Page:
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Two on New Samba Security Release

Mar 18, 2003, 14:00 (0 Talkback[s])
(Other stories by Robert Lemos, Jeremy Allison)

CNET News: Linux Firms Look to Plug Samba Hole

"The open-source community is pushing customers to patch their systems to close a hole in a software component that allows Windows programs to store and retrieve files on Linux and Unix servers...

"'We know of one site that may have been compromised by this,' said Jeremy Allison, co-author of Samba. 'That's what precipitated the release...'"

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Samba.org: The Samba Team announces Samba 2.2.8

[ Thanks to Jeremy Allison for this link. ]

"The SuSE security audit team, in particular Sebastian Krahmer, has found a flaw in the Samba main smbd code which could allow an external attacker to remotely and anonymously gain Super User (root) privileges on a server running a Samba server.

"This flaw exists in previous versions of Samba from 2.0.x to 2.2.7a inclusive. This is a serious problem and all sites should either upgrade to Samba 2.2.8 immediately or prohibit access to TCP ports 139 and 445. Advice created by Andrew Tridgell, the leader of the Samba Team, on how to protect an unpatched Samba server is given at the end of this section.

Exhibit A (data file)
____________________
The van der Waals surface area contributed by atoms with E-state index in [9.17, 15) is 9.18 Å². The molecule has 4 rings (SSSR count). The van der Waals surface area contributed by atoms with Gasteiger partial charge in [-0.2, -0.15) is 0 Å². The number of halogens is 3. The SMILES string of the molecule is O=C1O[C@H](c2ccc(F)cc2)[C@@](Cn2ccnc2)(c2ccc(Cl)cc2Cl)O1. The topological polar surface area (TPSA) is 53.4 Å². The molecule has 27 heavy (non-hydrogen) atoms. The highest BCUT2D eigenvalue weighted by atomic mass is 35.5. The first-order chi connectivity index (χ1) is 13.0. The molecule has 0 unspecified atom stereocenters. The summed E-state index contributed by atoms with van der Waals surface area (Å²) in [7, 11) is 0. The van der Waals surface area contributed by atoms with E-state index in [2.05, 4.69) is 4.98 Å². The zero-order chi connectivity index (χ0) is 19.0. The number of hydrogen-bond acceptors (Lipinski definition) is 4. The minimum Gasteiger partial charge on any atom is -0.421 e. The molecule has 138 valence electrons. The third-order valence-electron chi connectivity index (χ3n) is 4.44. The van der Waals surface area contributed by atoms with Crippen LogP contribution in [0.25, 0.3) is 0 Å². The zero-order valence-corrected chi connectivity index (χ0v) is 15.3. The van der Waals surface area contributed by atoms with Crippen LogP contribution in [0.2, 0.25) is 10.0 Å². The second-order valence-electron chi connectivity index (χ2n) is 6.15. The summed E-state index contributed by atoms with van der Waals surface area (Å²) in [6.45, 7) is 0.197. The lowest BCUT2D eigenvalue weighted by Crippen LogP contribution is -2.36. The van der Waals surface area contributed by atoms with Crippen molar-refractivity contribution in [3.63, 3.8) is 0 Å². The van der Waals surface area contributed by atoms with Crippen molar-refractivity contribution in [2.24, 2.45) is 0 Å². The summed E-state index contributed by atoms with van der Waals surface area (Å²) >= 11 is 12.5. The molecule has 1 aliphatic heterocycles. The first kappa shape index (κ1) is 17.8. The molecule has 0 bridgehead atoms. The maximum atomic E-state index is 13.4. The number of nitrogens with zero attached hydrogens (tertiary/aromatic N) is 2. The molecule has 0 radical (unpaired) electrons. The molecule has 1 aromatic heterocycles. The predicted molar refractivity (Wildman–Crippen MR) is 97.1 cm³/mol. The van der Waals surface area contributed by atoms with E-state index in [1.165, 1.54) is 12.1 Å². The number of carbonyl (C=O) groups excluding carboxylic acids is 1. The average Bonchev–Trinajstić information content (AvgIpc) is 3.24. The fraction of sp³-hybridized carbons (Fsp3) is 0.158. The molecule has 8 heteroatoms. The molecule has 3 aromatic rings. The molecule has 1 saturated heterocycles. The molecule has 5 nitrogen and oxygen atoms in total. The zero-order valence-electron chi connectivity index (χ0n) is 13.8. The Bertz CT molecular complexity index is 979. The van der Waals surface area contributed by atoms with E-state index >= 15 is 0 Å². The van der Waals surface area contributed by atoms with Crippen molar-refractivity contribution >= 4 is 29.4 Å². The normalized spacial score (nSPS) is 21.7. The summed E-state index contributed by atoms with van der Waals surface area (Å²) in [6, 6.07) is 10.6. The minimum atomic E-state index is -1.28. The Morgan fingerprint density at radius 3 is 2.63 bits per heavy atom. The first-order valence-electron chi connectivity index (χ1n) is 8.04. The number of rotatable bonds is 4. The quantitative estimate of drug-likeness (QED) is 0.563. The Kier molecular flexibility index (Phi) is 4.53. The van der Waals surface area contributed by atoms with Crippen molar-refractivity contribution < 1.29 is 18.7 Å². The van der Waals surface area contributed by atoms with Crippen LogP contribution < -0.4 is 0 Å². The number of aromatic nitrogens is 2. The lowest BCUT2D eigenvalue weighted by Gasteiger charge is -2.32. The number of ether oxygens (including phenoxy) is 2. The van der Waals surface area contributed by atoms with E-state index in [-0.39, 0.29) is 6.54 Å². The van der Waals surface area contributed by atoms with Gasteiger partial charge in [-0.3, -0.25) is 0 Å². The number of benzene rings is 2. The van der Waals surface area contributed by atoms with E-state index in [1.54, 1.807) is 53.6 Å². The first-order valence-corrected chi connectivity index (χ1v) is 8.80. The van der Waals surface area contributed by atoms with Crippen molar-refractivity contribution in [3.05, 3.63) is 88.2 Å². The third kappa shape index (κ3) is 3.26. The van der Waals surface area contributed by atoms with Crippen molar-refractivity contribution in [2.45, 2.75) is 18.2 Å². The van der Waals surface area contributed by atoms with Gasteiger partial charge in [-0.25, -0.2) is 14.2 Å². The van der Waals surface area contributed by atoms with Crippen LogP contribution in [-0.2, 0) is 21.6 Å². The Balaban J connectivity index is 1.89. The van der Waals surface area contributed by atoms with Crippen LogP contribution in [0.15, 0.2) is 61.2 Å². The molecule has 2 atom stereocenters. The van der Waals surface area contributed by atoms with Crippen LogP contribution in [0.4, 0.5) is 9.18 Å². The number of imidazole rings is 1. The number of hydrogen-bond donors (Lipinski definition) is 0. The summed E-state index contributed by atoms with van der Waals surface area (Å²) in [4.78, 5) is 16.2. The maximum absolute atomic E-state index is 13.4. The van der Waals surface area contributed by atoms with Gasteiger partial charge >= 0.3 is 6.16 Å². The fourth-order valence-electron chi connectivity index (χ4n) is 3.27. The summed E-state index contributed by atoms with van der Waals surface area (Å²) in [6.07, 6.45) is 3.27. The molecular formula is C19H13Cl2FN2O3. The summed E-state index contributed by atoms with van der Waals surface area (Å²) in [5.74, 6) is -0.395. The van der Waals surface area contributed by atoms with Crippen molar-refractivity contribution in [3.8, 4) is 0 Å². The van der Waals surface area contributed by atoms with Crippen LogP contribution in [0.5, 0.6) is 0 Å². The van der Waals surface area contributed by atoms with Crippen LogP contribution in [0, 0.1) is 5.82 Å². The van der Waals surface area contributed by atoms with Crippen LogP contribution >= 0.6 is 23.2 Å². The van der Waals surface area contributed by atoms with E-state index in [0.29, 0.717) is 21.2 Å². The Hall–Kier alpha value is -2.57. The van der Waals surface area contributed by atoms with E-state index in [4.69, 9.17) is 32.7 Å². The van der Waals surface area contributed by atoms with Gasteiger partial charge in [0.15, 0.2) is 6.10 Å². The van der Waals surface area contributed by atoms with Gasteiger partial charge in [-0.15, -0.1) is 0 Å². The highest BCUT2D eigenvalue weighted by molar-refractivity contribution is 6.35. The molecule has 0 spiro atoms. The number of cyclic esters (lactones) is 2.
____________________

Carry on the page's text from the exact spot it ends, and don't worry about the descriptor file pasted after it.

"The SMB/CIFS protocol implemented by Samba is vulnerable to many attacks, even without specific security holes. The TCP ports 139 and the new port 445 (used by Win2k and the Samba 3.0 alpha code in particular) should never be exposed to untrusted networks..."

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